Two years ago, a Georgian woman struck a fiber optic cable while digging for copper, cutting off internet access to neighboring Armenia for five hours.

Historically, however, undersea cables are more susceptible to accidental breakage by ship anchors, fish trawlers and natural disasters.
Tim Stronge, a researcher at Telegeography, says such mishaps snap cables about 100 times a year. Some countries try to prevent breakages by providing detailed nautical maps and levying heavy fines for dropping anchor or casting nets in close proximity to cables.

“The industry is accustomed to cables breaking,” Stronge said.
“They are armored when they are close to shore and generally they are buried slightly under the sea floor closer to the beach.”

A single submarine cable is anywhere from 0.75 to 2.5 inches thick.
The armored cables closer to shore can have up to two layers of galvanized wires protecting the fiber optic core (.pdf). These aren’t the kind of cables you cut with a pair of wire cutters.

That said, nothing is impossible, which is why it is somewhat surprising that there is little security in place to protect these vital cables from sabotage or terrorism.

“Other than obscurity and a few feet of sand, [the cables] are just there,” Andrew Blum, author of Tubes: A Journey to the Center of the Internet, told Wired.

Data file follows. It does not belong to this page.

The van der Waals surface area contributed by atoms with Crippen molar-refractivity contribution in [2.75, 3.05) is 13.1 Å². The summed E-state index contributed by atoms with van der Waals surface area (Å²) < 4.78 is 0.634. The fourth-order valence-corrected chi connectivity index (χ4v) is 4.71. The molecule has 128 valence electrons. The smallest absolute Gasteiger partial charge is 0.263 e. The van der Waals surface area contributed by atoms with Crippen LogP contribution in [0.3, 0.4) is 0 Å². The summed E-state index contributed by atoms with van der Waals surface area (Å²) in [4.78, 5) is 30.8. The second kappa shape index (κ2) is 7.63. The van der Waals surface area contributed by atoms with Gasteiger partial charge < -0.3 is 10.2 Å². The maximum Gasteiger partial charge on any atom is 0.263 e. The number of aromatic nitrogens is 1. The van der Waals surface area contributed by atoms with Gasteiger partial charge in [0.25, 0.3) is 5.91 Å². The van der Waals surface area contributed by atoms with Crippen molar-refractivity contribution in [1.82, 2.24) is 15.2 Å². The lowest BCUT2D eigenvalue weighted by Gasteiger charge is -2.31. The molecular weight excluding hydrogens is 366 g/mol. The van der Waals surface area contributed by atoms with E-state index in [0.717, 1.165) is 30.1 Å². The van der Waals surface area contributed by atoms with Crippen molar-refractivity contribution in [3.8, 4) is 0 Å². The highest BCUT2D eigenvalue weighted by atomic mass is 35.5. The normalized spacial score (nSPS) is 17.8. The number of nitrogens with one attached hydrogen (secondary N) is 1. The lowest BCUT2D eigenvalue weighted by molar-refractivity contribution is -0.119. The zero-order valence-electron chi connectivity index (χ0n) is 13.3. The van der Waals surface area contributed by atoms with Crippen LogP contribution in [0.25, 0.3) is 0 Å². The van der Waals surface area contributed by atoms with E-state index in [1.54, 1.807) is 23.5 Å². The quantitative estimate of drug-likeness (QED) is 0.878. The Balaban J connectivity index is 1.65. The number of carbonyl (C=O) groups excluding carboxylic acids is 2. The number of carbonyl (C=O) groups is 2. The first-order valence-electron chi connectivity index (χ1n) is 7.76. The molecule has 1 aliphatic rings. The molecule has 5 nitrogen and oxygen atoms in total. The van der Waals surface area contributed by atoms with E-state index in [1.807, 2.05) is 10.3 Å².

“The staff at a cable landing station might patrol the path to the beach landing once or twice a day, but otherwise I’ve never heard of or seen any constant security.”

A lack of security can leave cables vulnerable to attack.
Some telecoms and governments use radar tracking systems to monitor the area around these cables.
Such technology detects when a ship is getting dangerously close to a cable and can warn the vessel of its proximity.
But Blum says this high level of awareness can be “a boon to saboteurs” seeking the exact location of certain cables.

In places like Egypt, undersea cables are especially vulnerable because there is a bottleneck of 14 cables coming out of both Alexandria and Cairo.
Eight of them connect to the shores of Alexandria.
Cutting cables in this area would have a domino effect that would hurt connectivity in many countries.
“What’s true for shipping is true for the internet,” Blum noted.

Cutting these cables would effectively slow down internet speeds in more than just Egypt.
A ship anchor recently damaged six cables off the coast of Alexandria in February and led to outages in several East African countries.
With so much of the continent’s connectivity tied to such a small area, it would make it an appealing target for would-be saboteurs.